Here come the girls! 2/2
Published: 21 March, 2011
“PRs also have to come up with the ideas that will be of genuine interest to journalists,” Ms McCarthy says. “It’s about taking a client’s ideas and then expanding them to create interesting editorial content.
“I like to call clients on a Monday and again before the end of the week. The more you communicate with clients and the more they talk to you, the more effective you can be on their behalf.
“A client should never assume that once they have hired a PR company, that’s the job done. We always set targets at the start of a campaign, and have measurements in place. Reporting back to the client is very important.”
Clients should look for an agency that can tackle new ideas. PR is not just about sending press releases out, she explains. Clients also need to check that their PR company is moving with the times. “PR is changing and social media is on the rise. Being aware of conversations your customers are having about you online is important. That way, your PR team can step into these conversations and get involved on your behalf,” she says.
Catherine Towns, director of Surrey-based CIB, urges prospective clients to prepare a brief before going to pitch. The full service agency offers PR alongside its creative and digital services. When approaching an agency, a client will need to think about who their target audience is, what their key messages are and whether there are any specific activities they wish to promote, she says.
“Is the client looking for an agency to give them a view on a one, two or five- year strategy? Is there something specific they want the agency to promote? How will the agency measure its results?
“A client should look for an agency that can show some specific experience. It might not necessarily mean
experience of working for a direct competitor, but they should look for experience of talking to their target audience and the general industry.”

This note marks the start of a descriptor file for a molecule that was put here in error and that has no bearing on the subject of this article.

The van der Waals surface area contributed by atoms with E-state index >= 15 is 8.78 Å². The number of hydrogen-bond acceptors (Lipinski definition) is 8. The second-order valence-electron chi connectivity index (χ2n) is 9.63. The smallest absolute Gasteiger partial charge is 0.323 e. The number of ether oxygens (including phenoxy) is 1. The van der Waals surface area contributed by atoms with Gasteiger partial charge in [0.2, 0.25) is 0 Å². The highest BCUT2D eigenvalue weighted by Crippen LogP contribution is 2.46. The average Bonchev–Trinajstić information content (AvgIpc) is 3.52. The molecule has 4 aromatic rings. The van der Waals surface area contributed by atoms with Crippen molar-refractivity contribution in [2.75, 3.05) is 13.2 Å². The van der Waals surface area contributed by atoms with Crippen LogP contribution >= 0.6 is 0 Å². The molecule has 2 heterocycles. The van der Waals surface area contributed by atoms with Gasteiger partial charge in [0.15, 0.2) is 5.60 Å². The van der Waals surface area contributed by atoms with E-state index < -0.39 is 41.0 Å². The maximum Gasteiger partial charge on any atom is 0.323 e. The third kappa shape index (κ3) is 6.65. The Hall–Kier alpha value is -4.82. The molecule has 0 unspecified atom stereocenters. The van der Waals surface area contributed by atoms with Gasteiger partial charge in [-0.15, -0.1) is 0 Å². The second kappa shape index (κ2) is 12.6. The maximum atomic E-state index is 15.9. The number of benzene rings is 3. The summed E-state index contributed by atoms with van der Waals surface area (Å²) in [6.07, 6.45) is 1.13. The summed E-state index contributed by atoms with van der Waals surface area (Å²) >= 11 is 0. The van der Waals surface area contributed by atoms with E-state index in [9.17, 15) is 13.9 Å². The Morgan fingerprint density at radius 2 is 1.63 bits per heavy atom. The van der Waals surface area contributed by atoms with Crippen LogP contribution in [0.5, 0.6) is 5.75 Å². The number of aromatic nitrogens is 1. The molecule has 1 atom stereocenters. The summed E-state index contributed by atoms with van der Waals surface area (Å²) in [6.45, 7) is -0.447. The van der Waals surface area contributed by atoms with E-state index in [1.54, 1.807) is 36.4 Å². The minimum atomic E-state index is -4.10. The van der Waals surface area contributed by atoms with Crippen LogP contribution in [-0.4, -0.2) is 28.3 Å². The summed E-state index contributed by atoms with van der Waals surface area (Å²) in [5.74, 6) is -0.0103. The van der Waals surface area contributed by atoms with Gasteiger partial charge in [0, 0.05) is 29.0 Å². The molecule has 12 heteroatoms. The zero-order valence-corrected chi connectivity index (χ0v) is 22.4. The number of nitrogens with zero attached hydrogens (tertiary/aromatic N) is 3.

Ms Towns says it is important that a client is open about how much they are prepared to spend – and that they tell this to the agency upfront. “A big difficulty for a PR who’s pitching for business is when potential clients don’t give you any indication of their budget. If you give an agency an idea of how much you want to spend, the agency can provide a much more thought-through approach and can recommend the best ways to get the most for your money, including tactical activities that you may not have considered.
“I can understand why people don’t want to divulge this. They may be afraid that if they cite a figure, the agency will spend it. In reality, you are both aiming for the same thing – to achieve best value and to be as successful as you can with the budget available.”
PR should support the client’s business objectives. “The first thing we try to understand is whether the client is prioritising any particular market, product category or region in order to think of ways in which we can support those business objectives.”
A good agency will entrench themselves in your business. “A PR will be an expert in public relations and even in your industry, but they will never be as much of an expert in your business as you are. To get the most out of PR, you have to put something in. The most successful relationships are where the client is in regular dialogue with the agency,” she states.
The first stage therefore, is top level strategy to make sure that the PR reflects your overall business plan. The second stage is letting the PR know everything about your business. A big agency can bring a wealth of experience from its larger team.
“The client not only benefits from the experience of its specific account handlers, but can also benefit from a cross-fertilisation of ideas from the wider team. Agencies with many clients in the same sector will be dealing with the same journalists on a day-to-day basis for all their clients so there are more chances for opportunities to arise. They are absorbed in key issues. For any new clients there will be less of a learning curve as the likelihood is that the agency already has an in-depth know-ledge of any regulations and industry issues through its work with a broad range of clients.”
This article was first published in the December 2010/January 2011 issue of Builders' Merchants News.